Between the years 1976 and 1985, 60 patients underwent cholecystostomy for acute cholecystitis in the surgical department of the Rokach hospital in Tel Aviv. The patients' average age was 73 years; 78 per cent were 70 years or older at the time of operation. The decision to perform cholecystostomy was taken before the operation which was performed as an emergency procedure for patients considered to be at high risk for cholecystectomy. Forty‐six patients (77 per cent) had severe concomitant diseases, and 42 per cent of them had two or more associated diseases simultaneously. The cardiac risk index was high in most patients (90 per cent). Fifty‐two patients recovered promptly after surgery. Five patients (8 per cent) developed significant postoperative complications. Three other patients (5 per cent) died of cardiovascular complications. Forty‐two patients (70 per cent) underwent an elective cholecystectomy 6–8 weeks later with no further morbidity or mortality. Eleven patients who were at high risk had no further surgery. No residual stones were found in these patients and no relapse of the disease was recorded in the long term follow‐up. Four patients were lost to follow‐up. We conclude that cholecystostomy may still be used as an initial life saving procedure for critically ill patients with acute cholecystitis, and serves as a definitive procedure for patients considered to be at very high operative risk and who have no residual stones.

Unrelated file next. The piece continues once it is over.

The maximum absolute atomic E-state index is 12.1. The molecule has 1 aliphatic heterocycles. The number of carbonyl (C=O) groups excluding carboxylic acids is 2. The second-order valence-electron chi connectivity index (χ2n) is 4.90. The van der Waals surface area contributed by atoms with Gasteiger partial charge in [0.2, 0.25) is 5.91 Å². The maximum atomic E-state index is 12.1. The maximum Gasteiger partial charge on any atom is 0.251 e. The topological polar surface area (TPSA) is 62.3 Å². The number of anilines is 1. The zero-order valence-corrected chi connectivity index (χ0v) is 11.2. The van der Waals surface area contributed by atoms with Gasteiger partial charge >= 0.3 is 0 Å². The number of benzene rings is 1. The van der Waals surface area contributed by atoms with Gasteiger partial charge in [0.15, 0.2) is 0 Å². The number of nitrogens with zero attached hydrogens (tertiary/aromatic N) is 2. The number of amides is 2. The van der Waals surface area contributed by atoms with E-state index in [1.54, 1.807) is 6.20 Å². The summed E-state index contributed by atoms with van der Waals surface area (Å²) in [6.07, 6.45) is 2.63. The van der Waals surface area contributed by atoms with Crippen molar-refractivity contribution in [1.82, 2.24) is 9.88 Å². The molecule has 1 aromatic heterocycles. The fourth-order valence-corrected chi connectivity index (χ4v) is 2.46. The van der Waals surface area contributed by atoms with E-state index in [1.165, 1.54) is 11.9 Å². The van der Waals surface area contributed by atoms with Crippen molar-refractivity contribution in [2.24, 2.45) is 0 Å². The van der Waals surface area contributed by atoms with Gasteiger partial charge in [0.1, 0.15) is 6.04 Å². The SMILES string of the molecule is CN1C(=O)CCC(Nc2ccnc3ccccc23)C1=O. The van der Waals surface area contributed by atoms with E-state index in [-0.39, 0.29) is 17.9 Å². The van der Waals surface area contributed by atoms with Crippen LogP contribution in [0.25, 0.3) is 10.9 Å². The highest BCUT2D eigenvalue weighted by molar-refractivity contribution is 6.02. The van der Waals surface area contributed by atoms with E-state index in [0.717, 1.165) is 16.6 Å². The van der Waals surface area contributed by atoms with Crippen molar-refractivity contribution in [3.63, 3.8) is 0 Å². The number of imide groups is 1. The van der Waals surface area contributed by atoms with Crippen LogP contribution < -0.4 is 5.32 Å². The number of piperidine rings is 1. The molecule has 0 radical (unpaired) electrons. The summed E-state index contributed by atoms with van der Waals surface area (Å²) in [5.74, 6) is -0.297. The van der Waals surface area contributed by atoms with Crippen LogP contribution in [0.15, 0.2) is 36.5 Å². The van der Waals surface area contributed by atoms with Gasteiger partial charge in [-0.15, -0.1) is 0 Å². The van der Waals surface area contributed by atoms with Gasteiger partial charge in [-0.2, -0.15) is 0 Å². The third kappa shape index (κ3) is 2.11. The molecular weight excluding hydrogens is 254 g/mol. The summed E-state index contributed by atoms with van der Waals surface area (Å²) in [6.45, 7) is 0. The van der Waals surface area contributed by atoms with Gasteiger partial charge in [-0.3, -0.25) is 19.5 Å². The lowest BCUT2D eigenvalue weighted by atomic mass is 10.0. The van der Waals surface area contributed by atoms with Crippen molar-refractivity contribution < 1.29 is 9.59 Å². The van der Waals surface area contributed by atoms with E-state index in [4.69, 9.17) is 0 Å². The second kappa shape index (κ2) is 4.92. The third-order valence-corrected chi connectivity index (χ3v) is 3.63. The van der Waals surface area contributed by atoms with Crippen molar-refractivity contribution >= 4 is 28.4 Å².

- Acute cholecystitis
- surgical treatment